• Krannie McKranface

Posted October 18, 2011 - 02:53 PM

#27

As am I! My WR put me in the hospital when it deflected off a rock. I want to make it better before I race it again.


Ouch!

Yeah I've had the bar ripped out of my hands one too many times...even with the Scotts.....

  • Derwud

Posted October 18, 2011 - 04:27 PM

#28

As am I! My WR put me in the hospital when it deflected off a rock. I want to make it better before I race it again.


I have a fake knee after my second ride on my WR.. So this is very interesting to me!! I was on a small track and went over a small jump and into some braking bumps to a bermed turn, well bike didn't turn, went over the berm and my right leg was pile driven into the berm (At least that's what I think happened, kind of blacked out from the pain!!)..

  • Krannie McKranface

Posted October 18, 2011 - 06:20 PM

#29

We shall see.

Pro-Action three-way valve on the rear with upper and lower shim stack changes.

Pro-Action three-way bottom valve and new shim stacks, with stock mid valve stacks, and 100mm oil height.

I noted that there are only precision shims, washers, and springs on the Pro-Action stuff.
No Zinc Chromate 'Home Depot' washers and springs....

Will set sag for relative equality front and rear, even though it is under sprung a bit.

I will be going off of these ratios:

Front suspension static sag = 14% ( available travel in mm X .14)
Front suspension rider sag = 25% (X .25 = Rider sag)
Rear suspension static sag = 11% (X .11 = static sag)
Rear suspension rider = 34% of available travel (X .34 = rider sag)

BY THE ABOVE CALCULATIONS:


** FRONT SUSPENSION TRAVEL = 300MM

** REAR SUSPENSION TRAVEL = 304.8

SO, IDEAL SAG SETTING WOULD BE:

FRONT: 42MM / 75MM
REAR: 33.5MM / 103.63


Since I am overweight for the springs, my goal will be to match the rear sag ratio to the front, what ever that turns out to be.

So, if the front is off by x percent, I will try an make the rear the same.
More than likely it will mean a rear sag of 30mm / 108mm like I used to have it, until I went for 100mm race sag, no matter what (which gave me 12mm static sag.....and a spring compressed more than 15mm...!)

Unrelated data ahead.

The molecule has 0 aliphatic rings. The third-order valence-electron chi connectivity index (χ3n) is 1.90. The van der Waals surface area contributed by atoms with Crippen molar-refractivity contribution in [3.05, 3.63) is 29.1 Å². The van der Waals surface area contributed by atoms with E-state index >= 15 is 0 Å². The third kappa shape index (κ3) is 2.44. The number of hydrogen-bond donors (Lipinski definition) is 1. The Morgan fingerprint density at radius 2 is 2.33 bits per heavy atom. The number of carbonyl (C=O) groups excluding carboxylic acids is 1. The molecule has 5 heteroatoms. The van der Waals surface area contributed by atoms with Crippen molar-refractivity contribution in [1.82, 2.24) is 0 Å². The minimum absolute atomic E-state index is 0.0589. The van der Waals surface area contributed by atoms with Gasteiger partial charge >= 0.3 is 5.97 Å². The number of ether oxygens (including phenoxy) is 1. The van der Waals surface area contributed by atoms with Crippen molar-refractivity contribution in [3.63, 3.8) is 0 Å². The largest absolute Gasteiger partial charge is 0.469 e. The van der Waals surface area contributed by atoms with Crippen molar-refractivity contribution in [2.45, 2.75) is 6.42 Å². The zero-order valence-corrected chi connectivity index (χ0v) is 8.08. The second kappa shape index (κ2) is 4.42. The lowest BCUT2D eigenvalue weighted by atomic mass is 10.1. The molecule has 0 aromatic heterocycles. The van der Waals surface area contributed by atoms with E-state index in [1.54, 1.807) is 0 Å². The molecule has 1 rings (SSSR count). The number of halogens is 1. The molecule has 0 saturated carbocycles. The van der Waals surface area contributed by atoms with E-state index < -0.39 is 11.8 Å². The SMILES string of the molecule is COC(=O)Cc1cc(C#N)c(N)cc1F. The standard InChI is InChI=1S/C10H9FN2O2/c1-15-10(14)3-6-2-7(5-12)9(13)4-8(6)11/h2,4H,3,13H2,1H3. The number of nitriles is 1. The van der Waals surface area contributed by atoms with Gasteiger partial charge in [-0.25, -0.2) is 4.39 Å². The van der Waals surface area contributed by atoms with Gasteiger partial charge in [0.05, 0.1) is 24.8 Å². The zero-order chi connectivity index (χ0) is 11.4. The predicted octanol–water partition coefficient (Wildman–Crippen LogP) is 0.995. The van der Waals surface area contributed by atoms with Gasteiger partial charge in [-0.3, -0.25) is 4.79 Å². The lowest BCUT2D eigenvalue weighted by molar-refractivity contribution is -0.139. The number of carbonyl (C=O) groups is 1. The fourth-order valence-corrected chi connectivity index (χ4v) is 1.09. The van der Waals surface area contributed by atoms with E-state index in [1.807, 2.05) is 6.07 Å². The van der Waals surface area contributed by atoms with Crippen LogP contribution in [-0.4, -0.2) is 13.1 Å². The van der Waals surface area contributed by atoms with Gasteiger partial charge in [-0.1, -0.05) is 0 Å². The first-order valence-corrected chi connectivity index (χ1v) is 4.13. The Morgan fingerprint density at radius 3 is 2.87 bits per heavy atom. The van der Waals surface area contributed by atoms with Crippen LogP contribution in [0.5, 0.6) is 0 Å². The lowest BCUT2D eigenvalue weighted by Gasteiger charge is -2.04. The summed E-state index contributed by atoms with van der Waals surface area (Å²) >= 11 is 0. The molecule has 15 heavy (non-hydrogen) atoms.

When I do the YZ suspension, I will try to get exact with the ratios.

  • gsa102

Posted October 19, 2011 - 08:28 AM

#30

So that is how you figure out the front end preload/sag! Everybody knows how to do the rear, but it is hard to find how to figure out the numbers for the front.

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  • Krannie McKranface

Posted October 19, 2011 - 02:50 PM

#31

Installed the shock, set the sag (more later) the Pro Action rear shock upgrade was IMMEDIATELY noticeable.

The rear wheel TRACKS without squatting now, and did not jump side to side.

Granted, the stock shock was not very good, and the ESP valving didn't help, and I only spent 3 laps on the local track.


Cannot adjust sag very close; rear spring is too soft.

The ideal sag numbers are 35/103, and I can get 25/110.
That's where I left it.

  • Krannie McKranface

Posted October 19, 2011 - 06:22 PM

#32

YZ forks came in (the right ones this time), and the wrong ones sold on ebay for $21.00 more than I paid for them, including shipping......:thumbsup:
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With the Proaction stock stuff on it, doing some much needed basic maintenence...
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  • Krannie McKranface

Posted October 22, 2011 - 03:20 PM

#33

ProAction suspension test tomorrow at Gorman.
Got the 6.3 but I'm too tired from todays ride on the KX to put in on the WR.
So, I'll go under-sprung, and like it.
I can already tell the rear shock is working great. It tracks up un-even jumps and whoops like never before.
This could be fun!

  • MANIAC998